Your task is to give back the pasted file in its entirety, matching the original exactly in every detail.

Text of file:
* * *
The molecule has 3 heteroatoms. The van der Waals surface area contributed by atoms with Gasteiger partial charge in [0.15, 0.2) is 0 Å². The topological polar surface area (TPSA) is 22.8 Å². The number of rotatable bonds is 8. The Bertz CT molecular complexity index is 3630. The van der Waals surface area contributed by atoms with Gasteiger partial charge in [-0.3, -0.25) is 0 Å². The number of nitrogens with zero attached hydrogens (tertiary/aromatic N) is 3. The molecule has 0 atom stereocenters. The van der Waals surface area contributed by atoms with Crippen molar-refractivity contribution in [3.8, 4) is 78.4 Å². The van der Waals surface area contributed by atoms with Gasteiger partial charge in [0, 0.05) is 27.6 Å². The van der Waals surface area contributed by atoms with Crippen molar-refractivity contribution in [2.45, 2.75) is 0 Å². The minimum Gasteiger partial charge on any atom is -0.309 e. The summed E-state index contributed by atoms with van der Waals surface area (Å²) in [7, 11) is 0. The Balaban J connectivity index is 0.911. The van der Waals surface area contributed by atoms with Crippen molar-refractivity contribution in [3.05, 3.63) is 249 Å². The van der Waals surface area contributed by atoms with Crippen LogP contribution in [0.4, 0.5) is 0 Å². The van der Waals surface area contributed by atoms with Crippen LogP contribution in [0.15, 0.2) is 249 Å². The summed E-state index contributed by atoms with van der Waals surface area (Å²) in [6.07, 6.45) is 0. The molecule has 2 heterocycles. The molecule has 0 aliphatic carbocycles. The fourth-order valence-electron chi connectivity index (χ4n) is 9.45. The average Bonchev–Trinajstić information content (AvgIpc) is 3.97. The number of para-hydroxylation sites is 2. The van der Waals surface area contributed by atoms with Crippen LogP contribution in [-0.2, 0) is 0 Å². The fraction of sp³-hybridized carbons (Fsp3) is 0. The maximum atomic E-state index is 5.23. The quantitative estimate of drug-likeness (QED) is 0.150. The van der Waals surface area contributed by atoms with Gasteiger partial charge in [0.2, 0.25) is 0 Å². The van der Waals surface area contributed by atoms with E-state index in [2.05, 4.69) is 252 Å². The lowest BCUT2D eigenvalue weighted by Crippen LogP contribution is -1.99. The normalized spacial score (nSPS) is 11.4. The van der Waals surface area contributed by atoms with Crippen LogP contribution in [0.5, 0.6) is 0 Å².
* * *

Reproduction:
The molecule has 3 heteroatoms. The van der Waals surface area contributed by atoms with Gasteiger partial charge in [0.15, 0.2) is 0 Å². The topological polar surface area (TPSA) is 22.8 Å². The number of rotatable bonds is 8. The Bertz CT molecular complexity index is 3630. The van der Waals surface area contributed by atoms with Gasteiger partial charge in [-0.3, -0.25) is 0 Å². The number of nitrogens with zero attached hydrogens (tertiary/aromatic N) is 3. The molecule has 0 atom stereocenters. The van der Waals surface area contributed by atoms with Crippen molar-refractivity contribution in [3.8, 4) is 78.4 Å². The van der Waals surface area contributed by atoms with Gasteiger partial charge in [0, 0.05) is 27.6 Å². The van der Waals surface area contributed by atoms with Crippen molar-refractivity contribution in [2.45, 2.75) is 0 Å². The minimum Gasteiger partial charge on any atom is -0.309 e. The summed E-state index contributed by atoms with van der Waals surface area (Å²) in [7, 11) is 0. The Balaban J connectivity index is 0.911. The van der Waals surface area contributed by atoms with Crippen molar-refractivity contribution in [3.05, 3.63) is 249 Å². The van der Waals surface area contributed by atoms with Crippen LogP contribution in [0.4, 0.5) is 0 Å². The van der Waals surface area contributed by atoms with Crippen LogP contribution in [0.15, 0.2) is 249 Å². The summed E-state index contributed by atoms with van der Waals surface area (Å²) in [6.07, 6.45) is 0. The molecule has 2 heterocycles. The molecule has 0 aliphatic carbocycles. The fourth-order valence-electron chi connectivity index (χ4n) is 9.45. The average Bonchev–Trinajstić information content (AvgIpc) is 3.97. The number of para-hydroxylation sites is 2. The van der Waals surface area contributed by atoms with Crippen LogP contribution in [-0.2, 0) is 0 Å². The fraction of sp³-hybridized carbons (Fsp3) is 0. The maximum atomic E-state index is 5.23. The quantitative estimate of drug-likeness (QED) is 0.150. The van der Waals surface area contributed by atoms with Gasteiger partial charge in [0.2, 0.25) is 0 Å². The van der Waals surface area contributed by atoms with E-state index in [2.05, 4.69) is 252 Å². The lowest BCUT2D eigenvalue weighted by Crippen LogP contribution is -1.99. The normalized spacial score (nSPS) is 11.4. The van der Waals surface area contributed by atoms with Crippen LogP contribution in [0.5, 0.6) is 0 Å².